You might have missed it, but over Thanksgiving Oceana won some major victories. One that we are especially excited about was the vote by the European Parliament to impose a strict ban on shark finning. While this ban has technically been in place since 2003 the new vote closes a crucial loophole by requiring all vessels in EU waters, as well as all EU vessels around the world, to bring their sharks to shore fins attached.
This is a major victory for Oceana, which has been pushing for the strict ban for years. It is also an especially big victory for sharks. The EU is the largest exporter of shark fins to China and Hong Kong in the world. Fishing the Atlantic, Indian, Mediterranean, and Pacific Oceans it has become the world’s top fisher of sharks.
The practice of shark finning is just as brutal as it sounds. Once captured, a shark is brought on board and its fins are sliced off. The finless shark is then discarded in the ocean, where it is left to struggle and die. Up to 70 million sharks are killed every year, mostly to serve the market for the Chinese status symbol delicacy, shark-fin soup. Sharks are slow-growing, late-maturing, long-lived and give birth to few young, making them unable to cope with such high levels of exploitation.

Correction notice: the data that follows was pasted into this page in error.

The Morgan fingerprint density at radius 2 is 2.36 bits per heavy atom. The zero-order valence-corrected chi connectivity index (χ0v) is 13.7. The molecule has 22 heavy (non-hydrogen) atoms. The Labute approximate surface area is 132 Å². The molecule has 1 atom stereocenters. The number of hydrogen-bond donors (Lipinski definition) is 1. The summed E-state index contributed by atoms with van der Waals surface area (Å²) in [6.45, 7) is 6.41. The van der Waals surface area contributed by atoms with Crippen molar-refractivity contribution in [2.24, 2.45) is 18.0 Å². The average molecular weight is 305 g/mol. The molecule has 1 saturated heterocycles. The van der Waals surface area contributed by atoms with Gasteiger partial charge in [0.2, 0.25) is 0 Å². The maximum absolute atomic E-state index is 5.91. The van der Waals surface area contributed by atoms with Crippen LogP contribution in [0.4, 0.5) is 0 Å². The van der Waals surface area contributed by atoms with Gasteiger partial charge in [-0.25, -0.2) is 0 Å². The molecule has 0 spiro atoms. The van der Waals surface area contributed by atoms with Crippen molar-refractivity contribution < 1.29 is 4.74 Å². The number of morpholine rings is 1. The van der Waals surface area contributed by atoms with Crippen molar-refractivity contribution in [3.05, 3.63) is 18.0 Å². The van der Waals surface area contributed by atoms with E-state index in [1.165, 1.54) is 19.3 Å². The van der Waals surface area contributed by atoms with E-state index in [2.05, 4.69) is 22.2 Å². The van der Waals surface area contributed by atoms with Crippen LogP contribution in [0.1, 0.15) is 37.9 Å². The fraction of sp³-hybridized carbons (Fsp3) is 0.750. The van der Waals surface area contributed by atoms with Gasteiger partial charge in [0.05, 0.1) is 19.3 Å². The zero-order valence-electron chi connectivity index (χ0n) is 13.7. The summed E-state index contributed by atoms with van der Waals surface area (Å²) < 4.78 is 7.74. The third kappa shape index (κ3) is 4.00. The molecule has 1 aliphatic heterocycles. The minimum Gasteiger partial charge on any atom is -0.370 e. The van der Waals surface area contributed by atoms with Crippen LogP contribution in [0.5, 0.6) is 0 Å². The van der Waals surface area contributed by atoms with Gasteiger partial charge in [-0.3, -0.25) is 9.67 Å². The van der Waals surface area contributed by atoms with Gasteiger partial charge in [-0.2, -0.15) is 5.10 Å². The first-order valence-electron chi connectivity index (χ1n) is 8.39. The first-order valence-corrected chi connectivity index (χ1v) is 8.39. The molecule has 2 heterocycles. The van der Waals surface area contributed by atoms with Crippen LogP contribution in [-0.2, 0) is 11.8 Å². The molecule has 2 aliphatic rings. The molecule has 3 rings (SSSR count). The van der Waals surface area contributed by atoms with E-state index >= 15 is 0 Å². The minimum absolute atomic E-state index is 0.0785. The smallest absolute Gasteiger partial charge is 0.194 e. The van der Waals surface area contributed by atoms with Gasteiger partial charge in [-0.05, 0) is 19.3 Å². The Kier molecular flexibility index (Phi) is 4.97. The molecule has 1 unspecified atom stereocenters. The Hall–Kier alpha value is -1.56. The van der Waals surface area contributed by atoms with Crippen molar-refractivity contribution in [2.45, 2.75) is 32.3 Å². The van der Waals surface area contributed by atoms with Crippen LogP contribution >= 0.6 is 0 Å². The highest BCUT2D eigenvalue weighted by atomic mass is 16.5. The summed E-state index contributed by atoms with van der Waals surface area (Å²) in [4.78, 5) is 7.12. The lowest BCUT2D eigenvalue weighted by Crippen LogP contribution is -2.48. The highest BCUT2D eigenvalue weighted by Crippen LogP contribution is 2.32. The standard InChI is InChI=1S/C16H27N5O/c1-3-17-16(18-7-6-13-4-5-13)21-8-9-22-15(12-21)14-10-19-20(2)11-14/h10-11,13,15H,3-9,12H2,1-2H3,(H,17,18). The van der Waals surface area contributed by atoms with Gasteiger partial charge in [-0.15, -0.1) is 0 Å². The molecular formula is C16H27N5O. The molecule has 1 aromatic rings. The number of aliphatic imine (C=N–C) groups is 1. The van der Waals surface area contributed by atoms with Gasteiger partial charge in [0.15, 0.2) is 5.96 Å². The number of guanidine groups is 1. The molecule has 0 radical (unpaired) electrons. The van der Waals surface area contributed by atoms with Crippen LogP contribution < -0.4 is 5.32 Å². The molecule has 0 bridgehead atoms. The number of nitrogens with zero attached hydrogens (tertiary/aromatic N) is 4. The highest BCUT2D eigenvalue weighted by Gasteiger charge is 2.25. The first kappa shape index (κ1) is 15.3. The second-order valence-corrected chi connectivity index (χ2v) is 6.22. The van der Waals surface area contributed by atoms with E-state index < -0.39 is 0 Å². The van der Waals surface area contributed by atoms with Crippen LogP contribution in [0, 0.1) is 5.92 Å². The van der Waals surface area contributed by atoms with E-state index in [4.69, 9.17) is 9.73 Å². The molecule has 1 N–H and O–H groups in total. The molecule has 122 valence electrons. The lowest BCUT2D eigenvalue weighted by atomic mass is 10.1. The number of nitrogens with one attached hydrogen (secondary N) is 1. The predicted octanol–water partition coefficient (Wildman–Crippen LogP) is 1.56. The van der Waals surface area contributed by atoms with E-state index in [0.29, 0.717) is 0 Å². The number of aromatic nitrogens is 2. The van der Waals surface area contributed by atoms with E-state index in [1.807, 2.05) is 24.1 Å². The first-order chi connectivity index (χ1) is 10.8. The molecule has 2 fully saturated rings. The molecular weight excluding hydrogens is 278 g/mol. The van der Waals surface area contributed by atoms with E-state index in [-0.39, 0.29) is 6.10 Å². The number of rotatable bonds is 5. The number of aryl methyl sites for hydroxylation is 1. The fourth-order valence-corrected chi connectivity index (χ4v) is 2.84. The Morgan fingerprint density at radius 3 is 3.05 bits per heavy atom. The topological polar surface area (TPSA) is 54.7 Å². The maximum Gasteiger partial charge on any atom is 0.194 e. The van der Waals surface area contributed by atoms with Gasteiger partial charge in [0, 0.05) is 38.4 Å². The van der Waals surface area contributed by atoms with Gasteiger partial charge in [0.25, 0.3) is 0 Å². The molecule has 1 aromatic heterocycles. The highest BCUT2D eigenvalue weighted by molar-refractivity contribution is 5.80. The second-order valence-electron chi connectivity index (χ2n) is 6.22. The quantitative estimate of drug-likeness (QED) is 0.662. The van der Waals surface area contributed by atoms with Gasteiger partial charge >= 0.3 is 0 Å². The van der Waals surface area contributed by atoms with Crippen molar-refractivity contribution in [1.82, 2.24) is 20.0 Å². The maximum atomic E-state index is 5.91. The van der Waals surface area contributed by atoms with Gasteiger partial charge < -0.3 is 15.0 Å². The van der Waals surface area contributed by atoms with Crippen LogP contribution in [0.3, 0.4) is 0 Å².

By requiring the sharks to be brought on board fins attached fishermen are unable to stockpile huge numbers of fins in their holds and the number of sharks that can be killed on any one trip is dramatically curtailed.
Executive director of Oceana Europe Xavier Pastor put the victory in context:
“The European Parliament has closed an important chapter in the European history of shark conservation, by adopting a full ban on shark finning that will guarantee that this wasteful practice does not occur in the EU. The EU is finally accepting its responsibility as a major global player in shark fisheries and shark fin exports. It can now carry its head high in international fora, to continue fighting against shark finning worldwide, and to press for other important management measures that are currently lacking for sharks.”
Learn more about sharks, which have survived every major extinction for 400 million years but now face their greatest challenge.
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